Interview: Part 1
He may have left the force under something of a cloud, but 48-year-old Kuan Chee Heng still harbours much more love than cynicism towards his vocation.
Kuan served as a policeman between 1986 and 1991, and his continued dedication can be seen in his immense efforts at building an effective platform for the public and the police to interact.
In 2007, the strongly built man with a sonorous voice initiated community policing, a movement that equips a voluntary public with basic police training who, in return, conduct patrols, identify potential problems in their communities and provide tip-offs to the local police.
The first neighbourhood to set-up community policing was in Puchong, Selangor. Today, it has grown into a statewide movement of 37,000 members and counting.
The idea of a neighbourhood watch is not alien to these shores, similar efforts having being conducted under the brands of “Rukun Tetangga” (community watch, or RT) and “Rakan Cop” (friends of cops). What’s so special about the current movement of community policing?
“Community policing differs from RT as we stress on how to solve problems in a particular area, whereas RT leans more towards stressing on the message of unity and harmony,” reckons Kuan.
“On the other hand is Rakan Cop, which is only about sending text messages to the police,” he tells Komunitikini at an exclusive interview in his office in Puchong.
Community policing members, while on their rounds, are required to list every identifiable problem in a given form, and this includes blown street lights, broken drains or suspicious houses.
Kuan says members are taught to differentiate between ‘hot houses’ and ‘cold houses’, the former being defined as one occupied by a checklist of people who may potentially cause trouble, such as bachelors, someone who always go out late at night, or perpetually keeps the house closed-up. Foreigners are also included on the list, as ‘racial profiling’ is pervasive anyway in 1Malaysia.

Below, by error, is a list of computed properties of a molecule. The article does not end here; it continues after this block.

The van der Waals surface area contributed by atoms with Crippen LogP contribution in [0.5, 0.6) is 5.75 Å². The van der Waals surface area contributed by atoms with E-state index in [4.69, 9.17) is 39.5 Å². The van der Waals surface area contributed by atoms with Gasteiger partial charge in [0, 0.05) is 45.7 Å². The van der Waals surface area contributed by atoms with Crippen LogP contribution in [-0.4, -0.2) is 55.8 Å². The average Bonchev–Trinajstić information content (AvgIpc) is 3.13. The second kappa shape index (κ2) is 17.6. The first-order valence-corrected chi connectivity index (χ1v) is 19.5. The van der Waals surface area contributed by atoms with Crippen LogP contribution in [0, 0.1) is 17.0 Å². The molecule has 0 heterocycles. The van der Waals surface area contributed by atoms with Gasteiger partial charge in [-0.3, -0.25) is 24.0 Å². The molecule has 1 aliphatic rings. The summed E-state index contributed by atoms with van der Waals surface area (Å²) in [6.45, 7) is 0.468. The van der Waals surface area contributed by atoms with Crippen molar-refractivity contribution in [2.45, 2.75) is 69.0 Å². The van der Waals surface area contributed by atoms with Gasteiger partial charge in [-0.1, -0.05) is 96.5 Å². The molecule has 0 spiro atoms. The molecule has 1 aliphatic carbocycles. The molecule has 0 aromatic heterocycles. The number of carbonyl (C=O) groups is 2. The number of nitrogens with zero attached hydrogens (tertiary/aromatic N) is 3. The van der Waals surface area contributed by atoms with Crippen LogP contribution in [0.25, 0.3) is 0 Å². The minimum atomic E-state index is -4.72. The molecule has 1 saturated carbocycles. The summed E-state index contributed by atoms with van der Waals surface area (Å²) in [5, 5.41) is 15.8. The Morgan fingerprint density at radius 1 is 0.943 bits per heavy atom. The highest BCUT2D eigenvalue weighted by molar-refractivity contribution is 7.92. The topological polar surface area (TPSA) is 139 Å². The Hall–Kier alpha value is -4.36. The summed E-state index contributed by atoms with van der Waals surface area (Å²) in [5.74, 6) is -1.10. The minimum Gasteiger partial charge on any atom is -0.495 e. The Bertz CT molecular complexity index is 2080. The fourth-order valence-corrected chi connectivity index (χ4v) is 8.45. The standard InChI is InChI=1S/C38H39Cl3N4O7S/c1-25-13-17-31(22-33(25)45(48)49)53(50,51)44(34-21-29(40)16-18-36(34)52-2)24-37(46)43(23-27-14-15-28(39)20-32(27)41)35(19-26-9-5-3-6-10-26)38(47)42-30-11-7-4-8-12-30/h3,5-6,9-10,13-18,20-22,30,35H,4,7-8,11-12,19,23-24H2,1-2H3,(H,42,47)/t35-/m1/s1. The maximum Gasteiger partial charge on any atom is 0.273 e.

“Once a hot house is identified, the members will pass the form to the local police chief and it’s then up to the police to monitor these houses and take the necessary action,” Kuan explains.
The former constable says this method of patrolling has been proven to work, as police once busted a home drug laboratory after Selangor Community Policing members noted their suspicions of the condominium unit.
“Neither the police nor the condominium’s security guard would know what’s going on in a unit; only neighbours will know,” he notes.
Community and the broken windows theory
Likewise, Kuan believes tackling crime should start from the grassroots.
“Criminals come from the community; they stay, live and reside in the community.
“If everyone is nosey and reports his or her neighbour’s suspicion doings to the police, by doing that long enough, we can ‘chase the bird out of the nest,’” he argues.
Kuan is a believer in the broken windows theory which served New York so well during former mayor’s Rudy Giuliani’s time in office: a slight misdemeanour, such as breaking a window, if not given attention, invites more of the same; it then escalates, and might even cripple the social order.
But it isn’t just anti-social behaviour that must be cut off at the roots; Kuan notes that it is a broken bus-stop or an untidy playground that breeds anti-social behaviour in the first place.
Children who grow up in neighbourhoods where public facilities are poor, or whose public funding for which is withdrawn (as with the ‘austerity drives’ of the UK and some EU countries) are prone to be criminals, reckons Kuan.
“Hence community policing is very important – its members have to make sure all broken public utilities are reported and the community is cleaner and safer,” he says.
Community policing in Selangor today even contributes directly to the recovery of stolen vehicles by the police in areas such as Sungei Besi Indah, Selayang, Taman Bukit Kajang and Taman Kinrara Puchong.
To setup a community policing team in an area, contact your local police chief for assistance.